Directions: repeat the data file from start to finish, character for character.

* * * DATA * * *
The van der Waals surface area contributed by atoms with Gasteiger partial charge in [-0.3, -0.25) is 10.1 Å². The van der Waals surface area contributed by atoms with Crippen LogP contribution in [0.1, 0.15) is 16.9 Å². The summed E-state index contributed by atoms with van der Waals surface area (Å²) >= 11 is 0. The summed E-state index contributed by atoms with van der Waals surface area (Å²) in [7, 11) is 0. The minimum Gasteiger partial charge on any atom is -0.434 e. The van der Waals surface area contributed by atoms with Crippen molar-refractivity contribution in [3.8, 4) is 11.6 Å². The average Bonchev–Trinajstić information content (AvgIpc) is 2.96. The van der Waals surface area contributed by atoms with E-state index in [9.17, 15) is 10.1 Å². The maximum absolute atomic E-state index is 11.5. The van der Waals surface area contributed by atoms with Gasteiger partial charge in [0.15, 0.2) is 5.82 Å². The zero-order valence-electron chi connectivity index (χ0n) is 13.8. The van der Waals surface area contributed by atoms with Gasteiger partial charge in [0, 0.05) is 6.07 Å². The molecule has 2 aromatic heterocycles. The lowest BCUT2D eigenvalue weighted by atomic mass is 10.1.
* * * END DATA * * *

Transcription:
The van der Waals surface area contributed by atoms with Gasteiger partial charge in [-0.3, -0.25) is 10.1 Å². The van der Waals surface area contributed by atoms with Crippen LogP contribution in [0.1, 0.15) is 16.9 Å². The summed E-state index contributed by atoms with van der Waals surface area (Å²) >= 11 is 0. The summed E-state index contributed by atoms with van der Waals surface area (Å²) in [7, 11) is 0. The minimum Gasteiger partial charge on any atom is -0.434 e. The van der Waals surface area contributed by atoms with Crippen molar-refractivity contribution in [3.8, 4) is 11.6 Å². The average Bonchev–Trinajstić information content (AvgIpc) is 2.96. The van der Waals surface area contributed by atoms with E-state index in [9.17, 15) is 10.1 Å². The maximum absolute atomic E-state index is 11.5. The van der Waals surface area contributed by atoms with Gasteiger partial charge in [0.15, 0.2) is 5.82 Å². The zero-order valence-electron chi connectivity index (χ0n) is 13.8. The van der Waals surface area contributed by atoms with Gasteiger partial charge in [0, 0.05) is 6.07 Å². The molecule has 2 aromatic heterocycles. The lowest BCUT2D eigenvalue weighted by atomic mass is 10.1.